In 1992 the Algerians’ argument carried some weight, unlike Egypt in 2013 and Turkey, 2016, but that does not hold today. They might play the national “unity and stability” elements, but they cannot scare the people or even the West anymore over the “Green Peril,” because what the West is facing in its cities now, Paris, Brussels, Nice and Orlando, is the nightmare of “Red Peril” from ISO.
The so-called “Green Peril” has become a major player in the post-2011 Arab revolts in light of the Arab Spring. By contrast, few Turkish, Algerian and Egyptian generals are caving in to Washington and Paris agendas, which has become clear since MENA’s domestic affairs have drastically changed since the tragedy of 9/11 and the resurrection of the Arab uprisings against social injustice and political tyranny.
The West once looked at the Islamists as a serious strategic ally in the region, notably the “Brothers in Tunisia, Egypt and virtually with the AKParti in Turkey, though President Erdoğan has become a “bad boy” leader in the eyes of the West, who want him to be a puppet with Ray-ban glasses and Francesco Samalto suits like the ones across the region.
Understandably the generals in Cairo and Algiers are not ready to share power, as in fact they have been enjoying absolute power since 1952 and in Algiers since 1962, unlike the Turkish generals, who showed some political maturity and civility like their counterparts in Spain post-Franco and Chile post-Pinochet.
Analysts in think-tanks in Turkey hoped that generals in Cairo and Algiers would be inspired by the Turkish model, a model that both parties (military-Islamists) in the new political equation seem to like. But as of last night’s failed coup, Islamists, Nationalists and Liberals didn’t look at Erdoğan’s governing stye, but to bury the putschists’ political appetite.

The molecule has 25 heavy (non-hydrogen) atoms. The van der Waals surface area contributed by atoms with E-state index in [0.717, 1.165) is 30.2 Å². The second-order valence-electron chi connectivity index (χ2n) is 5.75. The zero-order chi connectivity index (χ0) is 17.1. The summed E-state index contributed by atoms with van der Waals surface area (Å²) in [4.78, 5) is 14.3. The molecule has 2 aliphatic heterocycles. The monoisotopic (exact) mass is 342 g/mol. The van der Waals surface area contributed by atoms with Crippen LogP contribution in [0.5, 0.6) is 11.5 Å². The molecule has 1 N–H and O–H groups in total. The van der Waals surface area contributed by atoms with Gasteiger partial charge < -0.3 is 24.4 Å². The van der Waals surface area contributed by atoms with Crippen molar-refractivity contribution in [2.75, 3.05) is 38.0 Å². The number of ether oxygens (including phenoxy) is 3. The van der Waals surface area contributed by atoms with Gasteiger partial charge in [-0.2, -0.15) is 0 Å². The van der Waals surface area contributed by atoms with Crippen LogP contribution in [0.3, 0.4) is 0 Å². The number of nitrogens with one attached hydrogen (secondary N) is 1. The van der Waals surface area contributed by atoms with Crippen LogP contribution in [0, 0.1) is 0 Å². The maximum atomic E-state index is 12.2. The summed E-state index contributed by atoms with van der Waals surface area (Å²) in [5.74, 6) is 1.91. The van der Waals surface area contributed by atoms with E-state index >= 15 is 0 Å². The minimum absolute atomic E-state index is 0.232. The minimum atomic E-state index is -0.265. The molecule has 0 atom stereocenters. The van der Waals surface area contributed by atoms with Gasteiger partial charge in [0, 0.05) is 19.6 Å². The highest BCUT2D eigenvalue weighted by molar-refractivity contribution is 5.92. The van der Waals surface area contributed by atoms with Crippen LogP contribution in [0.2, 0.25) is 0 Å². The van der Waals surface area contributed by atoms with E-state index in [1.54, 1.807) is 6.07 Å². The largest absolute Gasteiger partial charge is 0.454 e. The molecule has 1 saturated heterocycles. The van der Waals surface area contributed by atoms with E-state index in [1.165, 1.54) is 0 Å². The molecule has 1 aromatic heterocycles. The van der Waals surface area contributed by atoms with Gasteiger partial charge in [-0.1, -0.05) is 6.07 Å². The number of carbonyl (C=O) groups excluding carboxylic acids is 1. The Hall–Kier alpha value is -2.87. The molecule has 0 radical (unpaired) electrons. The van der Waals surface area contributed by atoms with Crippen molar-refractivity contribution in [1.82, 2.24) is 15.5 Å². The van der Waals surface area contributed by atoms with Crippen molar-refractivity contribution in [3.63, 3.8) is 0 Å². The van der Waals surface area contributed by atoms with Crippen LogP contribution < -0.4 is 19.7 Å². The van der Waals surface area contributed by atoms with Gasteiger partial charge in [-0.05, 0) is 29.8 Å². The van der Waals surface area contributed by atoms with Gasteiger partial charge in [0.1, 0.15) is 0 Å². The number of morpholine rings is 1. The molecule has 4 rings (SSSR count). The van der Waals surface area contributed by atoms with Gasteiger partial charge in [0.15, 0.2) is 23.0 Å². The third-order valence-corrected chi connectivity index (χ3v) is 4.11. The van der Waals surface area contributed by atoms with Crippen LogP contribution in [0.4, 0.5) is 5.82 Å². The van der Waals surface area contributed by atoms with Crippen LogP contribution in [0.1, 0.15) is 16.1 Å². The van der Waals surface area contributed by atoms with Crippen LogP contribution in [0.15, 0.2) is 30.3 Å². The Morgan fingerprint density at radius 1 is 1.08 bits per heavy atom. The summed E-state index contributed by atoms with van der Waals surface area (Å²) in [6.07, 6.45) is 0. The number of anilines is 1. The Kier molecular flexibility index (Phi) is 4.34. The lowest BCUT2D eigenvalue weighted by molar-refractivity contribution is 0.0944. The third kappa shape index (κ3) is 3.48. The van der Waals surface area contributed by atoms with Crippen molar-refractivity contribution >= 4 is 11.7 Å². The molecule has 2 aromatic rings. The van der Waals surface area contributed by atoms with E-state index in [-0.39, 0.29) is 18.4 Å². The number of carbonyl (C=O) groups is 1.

Even though the Egyptian and Algerian political leaders, media and elite alike do not have a healthy democratic culture like the Turkish, it is a long process in which the Turkish Islamists and liberals are showing progress that saved their President’s future — a credit to the Turkish voters, political parties (liberal and nationalist) alike, adding the media’s liberal role that all stand against the failed coup from the early hours.
Unlike in Egypt and Algeria, the so-called democratic politicians and media supported the military coups, and as a result, they lost their credibility and political identity.
Today a few generals in Turkey lost the respect that their fellow citizens held for them before last night’s face-off. In Algeria during the May, 1991 sit-in and in Egypt, the July 2013 coup, people chanted: “The army is a corrupt and a dirty hand.” Thus, last night Turks chanted: “Military in the barricades!” Hence the divorce was pronounced, because this odd couple in politics does not have the same perspective, particularly after the harsh policies of General Es-Sissi toward the Brother leaders and President-elect Dr. Morsi in the last three years.
In Egypt and Algeria, the army sees stability before change, and the people believe real reforms rhyme with real reformists. Meanwhile, the Islamists’ strategy of side-stepping à la Turque doesn’t seem to be working so far.
For better or worse, but mostly for the better of the region, a new regional order is rising: Egyptian and Algerian generals are concerned about that, i.e., the divided Iraq, Syria, Yemen, Sudan, Somalia, an uncertain Libya, and a new regional foreign policy determinant with Tel-Aviv and Tehran.
So Egyptian and Algerian generals, if they contain their egos a little bit, can look at the Turkish model that today excelled to end the “demo-ctatorship” mentality and establish a working democracy in their country — ironically led by an Islamist president.